A growing number of black families are choosing to homeschool their children, the U.S. Department of Education reports.
Although increasing numbers of black families are choosing to homeschool, RiShawn Biddle, who runs Dropout Nation, an education news and policy magazine, says it is difficult to know exactly how drastic the increase has been.
“There are more black families that are taking up homeschooling,” Biddle said. “The question is how many. Currently the data we have on homeschooling comes from the U.S. Department of Education, which reports that 139,000 black children aged five through 17 were homeschooled in [the] 2011–12 [school year]. This is a 127 percent increase over levels in 2007.”
Biddle says some traditional public school administrators have been trying to decrease the number of students who drop out by counseling students to attend other schools or be homeschooled.
Fleeing Low-Quality Teaching
“Certainly black families share many of the concerns white families have about the quality of education for their children,” Biddle said. “Even in suburban districts such as Fairfax County and Montgomery County outside of [Washington, DC], black families are finding that the quality of teaching and curricula can be as low as in big-city districts.
“At the same time, black families have other concerns,” Biddle said. “Particularly for black families who are first-generation middle-class, they have found that traditional districts do poorly by black children, especially young black men. As University of Michigan sociologist Karyn Lacy detailed in her book Blue-Chip Black, black families find themselves battling with teachers and school leaders in the suburbs [as well as in big cities] so that their kids can take AP classes, gifted-and-talented courses, and other classes that help them succeed in college and in life.”
Biddle says black families are using homeschooling to ensure their children receive an adequate education.
“For these families, homeschooling and other forms of school choice are ways for them to help their kids get the education they need and deserve,” Biddle said. “At the same time, it isn’t just about education. Black families want their children to build pride in themselves and in their cultures. This includes learning about successful role models who look like them. This desire for self-pride, a reason why historically black colleges and universities continue to exist and why charter schools have thrived in urban communities, is also why some black families homeschool.”
Becoming Alternative Schools
Annise Mabry says she decided to homeschool after school officials responded poorly to the severe bullying of her daughter. Her children, now 11 and 17, are both being homeschooled.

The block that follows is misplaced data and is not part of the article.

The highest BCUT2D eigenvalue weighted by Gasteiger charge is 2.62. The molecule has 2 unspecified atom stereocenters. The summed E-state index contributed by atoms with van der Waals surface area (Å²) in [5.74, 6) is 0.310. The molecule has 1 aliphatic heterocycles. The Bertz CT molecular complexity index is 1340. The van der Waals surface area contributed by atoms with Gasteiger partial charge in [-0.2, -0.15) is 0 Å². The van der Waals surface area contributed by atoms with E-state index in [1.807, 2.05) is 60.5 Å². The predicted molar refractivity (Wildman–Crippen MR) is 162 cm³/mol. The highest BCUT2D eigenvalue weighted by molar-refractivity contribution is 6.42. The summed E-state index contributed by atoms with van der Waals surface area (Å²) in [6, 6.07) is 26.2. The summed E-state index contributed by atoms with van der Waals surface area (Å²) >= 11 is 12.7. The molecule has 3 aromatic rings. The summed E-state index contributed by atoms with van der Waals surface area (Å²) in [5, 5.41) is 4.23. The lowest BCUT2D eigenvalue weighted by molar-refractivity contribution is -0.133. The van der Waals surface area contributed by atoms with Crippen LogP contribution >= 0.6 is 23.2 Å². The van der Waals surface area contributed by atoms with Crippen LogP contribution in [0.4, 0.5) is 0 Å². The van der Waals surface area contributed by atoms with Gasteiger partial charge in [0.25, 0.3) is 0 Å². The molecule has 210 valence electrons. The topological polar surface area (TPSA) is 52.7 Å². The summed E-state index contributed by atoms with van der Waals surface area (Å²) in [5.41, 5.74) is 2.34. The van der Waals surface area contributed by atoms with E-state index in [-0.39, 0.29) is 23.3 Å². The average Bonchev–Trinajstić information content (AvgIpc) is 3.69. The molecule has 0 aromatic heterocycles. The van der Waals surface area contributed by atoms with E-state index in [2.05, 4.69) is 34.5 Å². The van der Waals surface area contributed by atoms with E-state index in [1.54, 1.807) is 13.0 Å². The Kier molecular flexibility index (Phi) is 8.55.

“Personally, I think parents just got tired of asking for the educational system to understand their children, so they became the educational institution that they wanted to see,” Mabry said. “We have participated in a field trip to Biltmore Estates to learn about the farm-to-table movement, studied 1800s life in historic Roswell, walked the path of the Birmingham Civil Rights marches, visited a wildlife rescue, and toured the historic home of Laura Ingalls Wilder. These are all trips that we could have taken on a weekend, but it would have felt rushed. The fact that we were able to complete these trips as part of our homeschool curriculum made it more enjoyable.”
Overuse of Harsh Discipline
In a 2008 study, a team led by John Wallace of the University of Pittsburgh found young black men in the 10th grade are 30 percent more likely to be sent to a dean’s office for punishment than their white male peers, and 330 percent more likely to be suspended afterward than white counterparts.
“The reality for black families is that American public education can be damaging to their children,” Biddle said. “This is especially true when it comes to overuse of harsh school discipline such as out-of-school suspensions and zero-tolerance policies.”
Heather Kays ([email protected]) is a research fellow with The Heartland Institute and is managing editor of School Reform News.
John M. Wallace, Jr., Ph.D., Sara Goodkind, Ph.D., Cynthia M. Wallace, and Jerald G. Bachman, “Racial, Ethnic, and Gender Differences in School Discipline among U.S. High School Students: 1991-2005,” 2008: https://www.heartland.org/policy-documents/racial-ethnic-and-gender-differences-school-discipline-among-us-high-school-student